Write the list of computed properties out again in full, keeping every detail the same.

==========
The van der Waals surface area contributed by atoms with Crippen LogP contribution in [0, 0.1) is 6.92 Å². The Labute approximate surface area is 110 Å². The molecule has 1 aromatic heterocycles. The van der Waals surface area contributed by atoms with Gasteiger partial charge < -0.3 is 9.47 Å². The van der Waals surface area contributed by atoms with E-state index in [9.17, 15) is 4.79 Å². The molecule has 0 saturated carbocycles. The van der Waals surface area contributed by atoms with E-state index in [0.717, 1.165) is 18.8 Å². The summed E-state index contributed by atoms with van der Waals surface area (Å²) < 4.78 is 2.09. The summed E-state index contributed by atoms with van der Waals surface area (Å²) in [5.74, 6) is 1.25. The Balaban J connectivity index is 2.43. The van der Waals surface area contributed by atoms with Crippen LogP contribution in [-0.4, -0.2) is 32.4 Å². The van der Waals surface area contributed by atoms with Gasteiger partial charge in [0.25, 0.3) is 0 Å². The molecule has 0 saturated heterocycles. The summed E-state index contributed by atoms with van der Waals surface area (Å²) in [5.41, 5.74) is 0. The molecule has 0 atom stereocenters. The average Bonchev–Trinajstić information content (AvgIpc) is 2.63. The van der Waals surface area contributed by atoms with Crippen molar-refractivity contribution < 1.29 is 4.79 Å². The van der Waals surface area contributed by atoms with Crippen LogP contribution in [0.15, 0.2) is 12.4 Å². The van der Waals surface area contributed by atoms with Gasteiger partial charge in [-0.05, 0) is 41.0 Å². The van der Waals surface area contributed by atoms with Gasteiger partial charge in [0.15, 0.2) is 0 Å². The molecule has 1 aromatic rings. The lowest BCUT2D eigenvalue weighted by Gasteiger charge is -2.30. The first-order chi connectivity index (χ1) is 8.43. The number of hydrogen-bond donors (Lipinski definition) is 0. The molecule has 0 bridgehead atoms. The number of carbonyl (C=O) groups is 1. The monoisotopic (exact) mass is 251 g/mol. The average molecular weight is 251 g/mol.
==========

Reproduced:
The van der Waals surface area contributed by atoms with Crippen LogP contribution in [0, 0.1) is 6.92 Å². The Labute approximate surface area is 110 Å². The molecule has 1 aromatic heterocycles. The van der Waals surface area contributed by atoms with Gasteiger partial charge < -0.3 is 9.47 Å². The van der Waals surface area contributed by atoms with E-state index in [9.17, 15) is 4.79 Å². The molecule has 0 saturated carbocycles. The van der Waals surface area contributed by atoms with E-state index in [0.717, 1.165) is 18.8 Å². The summed E-state index contributed by atoms with van der Waals surface area (Å²) < 4.78 is 2.09. The summed E-state index contributed by atoms with van der Waals surface area (Å²) in [5.74, 6) is 1.25. The Balaban J connectivity index is 2.43. The van der Waals surface area contributed by atoms with Crippen LogP contribution in [-0.4, -0.2) is 32.4 Å². The van der Waals surface area contributed by atoms with Gasteiger partial charge in [0.25, 0.3) is 0 Å². The molecule has 0 saturated heterocycles. The summed E-state index contributed by atoms with van der Waals surface area (Å²) in [5.41, 5.74) is 0. The molecule has 0 atom stereocenters. The average Bonchev–Trinajstić information content (AvgIpc) is 2.63. The van der Waals surface area contributed by atoms with Crippen molar-refractivity contribution < 1.29 is 4.79 Å². The van der Waals surface area contributed by atoms with Crippen LogP contribution in [0.15, 0.2) is 12.4 Å². The van der Waals surface area contributed by atoms with Gasteiger partial charge in [-0.05, 0) is 41.0 Å². The van der Waals surface area contributed by atoms with Gasteiger partial charge in [0.15, 0.2) is 0 Å². The molecule has 1 aromatic rings. The lowest BCUT2D eigenvalue weighted by Gasteiger charge is -2.30. The first-order chi connectivity index (χ1) is 8.43. The number of hydrogen-bond donors (Lipinski definition) is 0. The molecule has 0 bridgehead atoms. The number of carbonyl (C=O) groups is 1. The monoisotopic (exact) mass is 251 g/mol. The average molecular weight is 251 g/mol.